The Effects of Obesity on the Cardiopulmonary System: Implications for Critical Care Nursing

Kim Garrett, RN, MS, CNP; Kathy Lauer, RN, PhD; Beth-Anne Christopher, RN, MS


Prog Cardiovasc Nurs. 2004;19(4) 

In This Article

Health Care Implications

The health care implications of the obesity epidemic on morbidity and mortality are profound. Obesity has been associated with a wide variety of serious health conditions, including cardiovascular and cerebrovascular disease, hypertension, obstructive sleep apnea syndrome (OSAS), obesity-hypoventilation syndrome (OHS), gallbladder disease, cancer, and a newly defined constellation of problems labeled "metabolic syndrome."[1,6,8,9] In addition, obeseindividuals have a 50%-100%increased risk of death from all causes compared to normal-weight individuals. An estimated 300,000 premature deaths occur each year as a result of obesity.[1,6,10]

A recent study[11] estimates that a 20-year-old white male with a BMI >45 will suffer 13 years of lost life due to obesity; a 17% reduction in life expectancy. A white woman with a similar BMI (not in similar shape) has 8 years of lost life, a 10% reduction in life expectancy. The same study,[11] however, showed that obesity resulted in a smaller increase in mortality in blacks until a BMI of ≈32-33 for men and ≈37−38 for women is applicable. Overall, the decrease in longevity was greatest in the younger years.[11]

The increase in morbidity and mortality associated with obesity has also been documented in critical care populations of obese patients. A 2001 study[12] demonstrated that hospital length of stay was significantly longer for morbidly obese patients (19.8 d) compared to nonobese patients (10.8 d). Likewise, intensive care unit length of stay was also longer (13.5 vs. 8.2 d).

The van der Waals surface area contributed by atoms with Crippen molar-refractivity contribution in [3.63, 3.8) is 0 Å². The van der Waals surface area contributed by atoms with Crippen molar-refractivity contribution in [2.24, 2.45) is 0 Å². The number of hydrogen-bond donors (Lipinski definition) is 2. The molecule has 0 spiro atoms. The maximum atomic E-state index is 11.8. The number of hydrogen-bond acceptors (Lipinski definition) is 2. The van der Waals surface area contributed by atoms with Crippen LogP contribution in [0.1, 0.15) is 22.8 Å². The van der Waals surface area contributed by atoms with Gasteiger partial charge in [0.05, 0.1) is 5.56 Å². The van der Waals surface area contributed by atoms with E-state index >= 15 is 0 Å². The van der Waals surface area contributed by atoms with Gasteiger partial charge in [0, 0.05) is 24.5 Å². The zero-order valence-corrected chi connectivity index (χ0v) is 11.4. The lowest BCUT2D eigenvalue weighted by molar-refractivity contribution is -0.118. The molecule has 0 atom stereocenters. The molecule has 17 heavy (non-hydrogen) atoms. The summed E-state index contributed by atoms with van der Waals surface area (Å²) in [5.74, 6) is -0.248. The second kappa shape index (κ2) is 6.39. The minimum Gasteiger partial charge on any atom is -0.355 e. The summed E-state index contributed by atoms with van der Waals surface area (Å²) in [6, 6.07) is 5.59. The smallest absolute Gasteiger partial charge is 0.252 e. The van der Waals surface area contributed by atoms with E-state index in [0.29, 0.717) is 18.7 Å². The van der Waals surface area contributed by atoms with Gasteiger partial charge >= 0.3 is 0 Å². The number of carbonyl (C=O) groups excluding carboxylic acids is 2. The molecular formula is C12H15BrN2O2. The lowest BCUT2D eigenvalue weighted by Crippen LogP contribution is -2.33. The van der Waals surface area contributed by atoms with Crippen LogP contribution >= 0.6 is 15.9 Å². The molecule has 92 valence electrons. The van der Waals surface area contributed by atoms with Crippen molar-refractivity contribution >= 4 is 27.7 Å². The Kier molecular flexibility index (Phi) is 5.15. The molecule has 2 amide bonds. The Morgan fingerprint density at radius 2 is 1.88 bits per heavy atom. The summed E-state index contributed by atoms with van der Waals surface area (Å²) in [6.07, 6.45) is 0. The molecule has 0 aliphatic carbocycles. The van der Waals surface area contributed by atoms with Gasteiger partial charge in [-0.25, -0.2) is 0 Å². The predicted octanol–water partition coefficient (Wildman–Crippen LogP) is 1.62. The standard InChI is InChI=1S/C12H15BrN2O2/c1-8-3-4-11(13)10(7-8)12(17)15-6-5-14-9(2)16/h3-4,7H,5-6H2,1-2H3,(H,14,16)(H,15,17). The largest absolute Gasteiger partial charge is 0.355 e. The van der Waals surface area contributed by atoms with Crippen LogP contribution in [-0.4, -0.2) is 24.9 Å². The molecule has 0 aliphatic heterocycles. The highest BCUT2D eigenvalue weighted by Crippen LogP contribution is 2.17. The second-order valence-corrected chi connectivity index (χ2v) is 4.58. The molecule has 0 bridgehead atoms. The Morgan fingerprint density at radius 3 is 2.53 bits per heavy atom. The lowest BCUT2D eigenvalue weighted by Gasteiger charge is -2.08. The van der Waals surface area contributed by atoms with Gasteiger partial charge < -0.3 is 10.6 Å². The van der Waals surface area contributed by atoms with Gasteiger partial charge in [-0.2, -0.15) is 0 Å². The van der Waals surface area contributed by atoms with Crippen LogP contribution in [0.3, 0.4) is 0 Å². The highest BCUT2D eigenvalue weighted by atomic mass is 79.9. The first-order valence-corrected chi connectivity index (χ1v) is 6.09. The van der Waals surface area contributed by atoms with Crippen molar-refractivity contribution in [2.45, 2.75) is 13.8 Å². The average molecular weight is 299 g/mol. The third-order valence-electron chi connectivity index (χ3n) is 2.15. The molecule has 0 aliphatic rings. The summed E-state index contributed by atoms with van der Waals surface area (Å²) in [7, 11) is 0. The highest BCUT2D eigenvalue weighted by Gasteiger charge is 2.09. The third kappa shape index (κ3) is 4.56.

Although overall obesity remains the most potent risk factor for increased morbidity and mortality, an additional risk factor involves the distribution of body fat. The presence of excess fat in the abdominal area- out of proportion to total body fat-is an independent predictor of risk factors and morbidity. Waist circumference and waist-to-hip ratio (WHR) are correlated with abdominal fat content. A WHR ≥ 1.0 is considered increased risk level. The preferred WHR for men is ≤0.9 and <0.8 for women. Waist circumference high risk is >102 cm (40 in) in men and >88 cm (35 in) for women.[1] For most people, increased adiposity at the waistline, as opposed to the hips and thighs, increases the risk for health problems. Individuals with increased risk by waist circumference and/or WHR have been shown to be at increased risk for type 2 diabetes, dyslipidemia, hypertension, and atherosclerotic disease.


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